Why is the Hail Mary different in Spanish?

I wonder why the Hail Mary is different in Spanish than English. Why isn’t it ‘Ave Maria’, instead of 'Dios te salve, Maria? Why does one have to be about ‘God save you, Mary’ instead of ‘Hail Mary’?

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It’s the same in my language- “Peace be upon you, Mary.” I have no idea why they’re different, but it doesn’t bother me.

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:popcorn: :popcorn: :popcorn: :popcorn: :popcorn: :popcorn: :popcorn: :popcorn:

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“God save you” is a greeting just as much as “Hail” is. I assume it’s just how the devotion developed in Castile/Asturias and it didn’t change.

What is your language?

Must be an ancient, “dynamic equivalence” translation?

Classical Arabic. Not my native language, but my liturgical one.

I think that ‘God Save You Mary’ is different from ‘Hail Mary’, because the first depends on God honoring Mary, and the next depends on you hailing her.

He means that in Spanish “God save you” is used as a greeting, similarly to “Hail”.

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Very interesting! It is always different, probably all nations have put in their specific view on Mary’s condition. God did save Mary by being born out of her, she was saved from the Immacculate Conception.
But it is strange to say that rather than “Ave”, or “Rejoice”. Because “rejoice” is evoking her in Heaven, as a Redeemed not just Saved. Also her high position in Heaven. While “God save” evokes a continuous rebirth (unseen) of Christ of her. So probably the Spanish term comes from their specific sensibility to her and also deep veneration towards her, by evoking a continuous birth of Christ from her (in an unseen way).

So maybe in Hebrew I imagine it would be “Shalom, Miriam”? :smiley:

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It is not different in other languages, Portuguese, Italian, and Latin use Ave Maria.

Probably. In Aramaic it’s “Shlom lekh”. Classical Arabic’s “Salam ‘aalayki”.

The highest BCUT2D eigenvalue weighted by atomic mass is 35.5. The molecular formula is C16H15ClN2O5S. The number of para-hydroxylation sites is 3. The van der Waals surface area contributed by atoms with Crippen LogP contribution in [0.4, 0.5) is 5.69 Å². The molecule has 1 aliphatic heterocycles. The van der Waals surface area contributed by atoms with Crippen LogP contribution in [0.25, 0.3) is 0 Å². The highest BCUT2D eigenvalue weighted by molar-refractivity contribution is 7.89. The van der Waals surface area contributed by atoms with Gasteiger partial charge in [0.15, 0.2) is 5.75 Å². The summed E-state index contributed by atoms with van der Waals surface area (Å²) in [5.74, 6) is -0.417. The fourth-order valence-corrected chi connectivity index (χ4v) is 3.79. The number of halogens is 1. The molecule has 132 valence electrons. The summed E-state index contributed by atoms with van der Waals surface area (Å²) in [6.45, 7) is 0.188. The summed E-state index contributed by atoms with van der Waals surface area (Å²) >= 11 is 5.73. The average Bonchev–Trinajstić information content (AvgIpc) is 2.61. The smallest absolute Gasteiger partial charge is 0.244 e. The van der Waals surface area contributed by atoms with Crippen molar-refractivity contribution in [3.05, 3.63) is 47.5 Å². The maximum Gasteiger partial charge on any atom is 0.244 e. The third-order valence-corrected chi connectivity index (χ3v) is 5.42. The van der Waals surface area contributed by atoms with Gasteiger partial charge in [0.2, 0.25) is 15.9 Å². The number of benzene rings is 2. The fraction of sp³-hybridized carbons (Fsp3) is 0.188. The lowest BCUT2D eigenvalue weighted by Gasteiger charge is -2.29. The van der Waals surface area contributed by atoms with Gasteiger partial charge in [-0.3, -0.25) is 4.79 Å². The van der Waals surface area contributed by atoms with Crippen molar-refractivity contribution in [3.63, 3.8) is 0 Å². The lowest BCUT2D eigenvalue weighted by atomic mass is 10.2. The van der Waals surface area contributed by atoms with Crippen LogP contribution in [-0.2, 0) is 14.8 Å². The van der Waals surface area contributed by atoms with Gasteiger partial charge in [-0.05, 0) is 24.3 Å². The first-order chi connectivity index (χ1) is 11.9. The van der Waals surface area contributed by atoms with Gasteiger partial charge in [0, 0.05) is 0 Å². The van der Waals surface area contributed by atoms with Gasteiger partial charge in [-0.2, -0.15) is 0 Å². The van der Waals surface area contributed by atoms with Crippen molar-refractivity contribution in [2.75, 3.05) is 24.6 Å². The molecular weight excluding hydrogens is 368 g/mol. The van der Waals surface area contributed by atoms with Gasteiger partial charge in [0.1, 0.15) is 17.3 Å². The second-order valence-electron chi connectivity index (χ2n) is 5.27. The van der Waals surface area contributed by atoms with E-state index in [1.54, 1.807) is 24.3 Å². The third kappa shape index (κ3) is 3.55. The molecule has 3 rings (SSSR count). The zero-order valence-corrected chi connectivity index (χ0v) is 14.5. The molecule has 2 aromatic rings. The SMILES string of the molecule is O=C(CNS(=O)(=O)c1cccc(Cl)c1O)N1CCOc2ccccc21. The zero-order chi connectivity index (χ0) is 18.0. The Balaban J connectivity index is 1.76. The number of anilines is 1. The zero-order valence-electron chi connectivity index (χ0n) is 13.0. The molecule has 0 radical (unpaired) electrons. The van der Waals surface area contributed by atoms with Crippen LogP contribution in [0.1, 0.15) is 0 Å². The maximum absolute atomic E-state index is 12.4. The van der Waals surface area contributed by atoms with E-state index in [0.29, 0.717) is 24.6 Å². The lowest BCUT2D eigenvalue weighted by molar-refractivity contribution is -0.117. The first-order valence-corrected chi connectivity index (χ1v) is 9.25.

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One answer might be that “ave,” as a greeting, is not a Spanish word. (There is a Spanish noun ave, meaning “bird,” but that’s a different word altogether.)

In French, the first words of the prayer are “Je vous salue, Marie.”

In Portuguese, however, it’s “Ave Maria, cheia de graça …”

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One need never utter a single prayer to Mary to be a Catholic in good standing. It is not one of the 5 precepts of the faith. Having said that, cultural and linguistic differences are what they are.

Pull up Luke 1 in each of those languages and see how Gabriel salutes Mary.

Sagrada Biblia (Torres Amat)
Lc 1:28‘Y habiendo entrado el ángel a donde ella estaba, le dijo: Dios te salve, ¡oh llena de gracia!, el Señor es contigo; bendita tú eres entre todas las mujeres.’

As you can see, the rosary follows it

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I’ve read someplace that at the time of Jesus’ birth, “Hail” was a greeting one would make only to royalty. King, Emperor, etc. That suits her role as Queen of Heaven.

Yes, hence the phrase “Hail Caesar!”

Well good standing us not a well defined term. I would say it’s difficult to be a practicing Catholic and never utter one word to Mary. One has to not recite part of the Confetior at mass,. Likely ignore hymns on Marian feast days and solemnities, not honor her as Mother of the Church, etc.

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